The intentions of the creditors to continue to exercise a tight leash over debtor countries are nowhere clearer than in the text which states that debt relief be pursued  “vigorously and expeditiously including within the Paris and London Clubs and other relevant fora.”

*          Regarding systemic issues (paragraphs 46-59), it became clear from the start of the FfD process that developed countries would not entertain a substantive consideration of systemic issues and issues of reform. Since the breakdown of the par value system in 1971 and the series of ad hoc adjustments to the IMF’s Articles designed to ex post rationalize the collapse of the Bretton Woods system, no coherent effort has been attempted towards a reform of the system.

For many developing countries, the main rationale for going through the FfD process was the prospect, however remote, of some progress towards systemic reform. The East Asia experiences and the havoc wreaked by unfettered capital flows, IMF policies and functioning of the exchange rate (non-)system on their development now appear to be matters of history. The unravelling of the IMF/Argentina model at the very time the PrepCom was meeting failed to elicit any concern among developed countries.

The policy of blaming victims for their problems now appears to have been sanctioned by the Monterrey Consensus.  A related message of this section appears to be: if it ain’t broke don’t fix it. Notwithstanding the unsubstantiated claim in paragraph 47 that “[i]mportant international efforts are underway to reform the international financial architecture”, none of the issues of concern to developing countries, including decision-making, review of IMF quotas, provision of increased unconditional liquidity, reform of IMF facilities, SDR allocation and the IMF/World Bank conditionalities, are meaningfully addressed. The result is a document that gives a UN imprimatur to the policies of the Bretton Woods institutions, encouraging them to continue to do more of the same.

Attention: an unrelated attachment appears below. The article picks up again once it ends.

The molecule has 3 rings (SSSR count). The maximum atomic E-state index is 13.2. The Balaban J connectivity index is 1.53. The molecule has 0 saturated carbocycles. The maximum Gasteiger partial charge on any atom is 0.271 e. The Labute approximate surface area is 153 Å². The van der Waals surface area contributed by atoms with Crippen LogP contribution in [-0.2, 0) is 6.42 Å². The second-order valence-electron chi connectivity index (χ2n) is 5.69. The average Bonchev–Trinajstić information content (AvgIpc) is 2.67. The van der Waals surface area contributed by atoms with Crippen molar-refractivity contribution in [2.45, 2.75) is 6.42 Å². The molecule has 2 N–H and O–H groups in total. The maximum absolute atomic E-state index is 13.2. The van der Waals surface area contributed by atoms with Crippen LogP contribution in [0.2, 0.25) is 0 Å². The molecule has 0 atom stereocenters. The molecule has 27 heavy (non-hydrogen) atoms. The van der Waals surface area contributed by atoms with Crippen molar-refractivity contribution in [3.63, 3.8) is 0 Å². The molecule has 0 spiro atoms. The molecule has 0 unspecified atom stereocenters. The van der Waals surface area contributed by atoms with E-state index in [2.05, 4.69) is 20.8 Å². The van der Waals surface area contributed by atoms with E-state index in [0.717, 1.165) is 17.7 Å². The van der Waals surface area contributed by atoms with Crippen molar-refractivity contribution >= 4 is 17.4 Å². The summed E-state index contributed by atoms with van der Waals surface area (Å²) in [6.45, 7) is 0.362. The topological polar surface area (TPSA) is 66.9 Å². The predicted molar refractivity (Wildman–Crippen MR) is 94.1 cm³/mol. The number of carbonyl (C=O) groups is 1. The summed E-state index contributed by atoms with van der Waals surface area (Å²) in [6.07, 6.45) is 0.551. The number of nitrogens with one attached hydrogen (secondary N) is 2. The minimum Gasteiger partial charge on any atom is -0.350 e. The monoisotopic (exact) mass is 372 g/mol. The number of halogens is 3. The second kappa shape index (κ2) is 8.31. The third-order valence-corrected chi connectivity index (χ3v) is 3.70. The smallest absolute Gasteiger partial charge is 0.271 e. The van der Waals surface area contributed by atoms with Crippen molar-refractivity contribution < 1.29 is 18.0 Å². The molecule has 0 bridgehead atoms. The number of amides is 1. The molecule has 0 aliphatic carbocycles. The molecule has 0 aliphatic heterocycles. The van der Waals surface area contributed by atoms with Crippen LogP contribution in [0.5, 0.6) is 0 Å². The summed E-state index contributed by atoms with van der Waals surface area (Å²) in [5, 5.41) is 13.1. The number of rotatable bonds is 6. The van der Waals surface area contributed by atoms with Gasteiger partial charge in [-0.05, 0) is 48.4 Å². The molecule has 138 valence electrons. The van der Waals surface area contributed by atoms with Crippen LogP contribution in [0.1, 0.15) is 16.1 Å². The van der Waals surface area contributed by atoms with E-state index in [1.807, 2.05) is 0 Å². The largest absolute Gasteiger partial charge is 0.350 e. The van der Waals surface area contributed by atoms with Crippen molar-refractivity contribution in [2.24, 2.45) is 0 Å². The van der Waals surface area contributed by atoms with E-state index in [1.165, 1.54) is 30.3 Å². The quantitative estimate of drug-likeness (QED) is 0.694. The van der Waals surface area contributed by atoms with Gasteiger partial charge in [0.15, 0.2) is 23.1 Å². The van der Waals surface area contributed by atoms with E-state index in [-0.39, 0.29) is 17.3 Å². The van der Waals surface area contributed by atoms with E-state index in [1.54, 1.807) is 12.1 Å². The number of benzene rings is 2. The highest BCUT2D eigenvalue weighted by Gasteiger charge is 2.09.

*          The final section “Staying Engaged” (paragraphs 60-64) contains recommendations concerning a follow-up to the FfD process. The intention of this section is to provide room for the UN to continue to play the role of primus inter pares in setting the development agenda. In presuming to keep the dialogue on track at the UN,  it is reluctantly acknowledged  by the New York-based officials and delegations that a second-best solution may  be preferable to one that closes the door to a role by the General Assembly.

The tortuous arrangements proposed for follow-up, built “upon the successful experience of the Conference and the process leading up to it” (paragraph 61), include the usual strictures on coherence, coordination and interactions between the General Assembly, UN Economic and Social Council (ECOSOC), WTO, World Bank and the IMF. This effort is now expected to be supported by new reports and reporting arrangements as well as the provision of  “effective secretariat support.” By 2005, a new International Conference is “to review the implementation of the Monterrey Consensus”.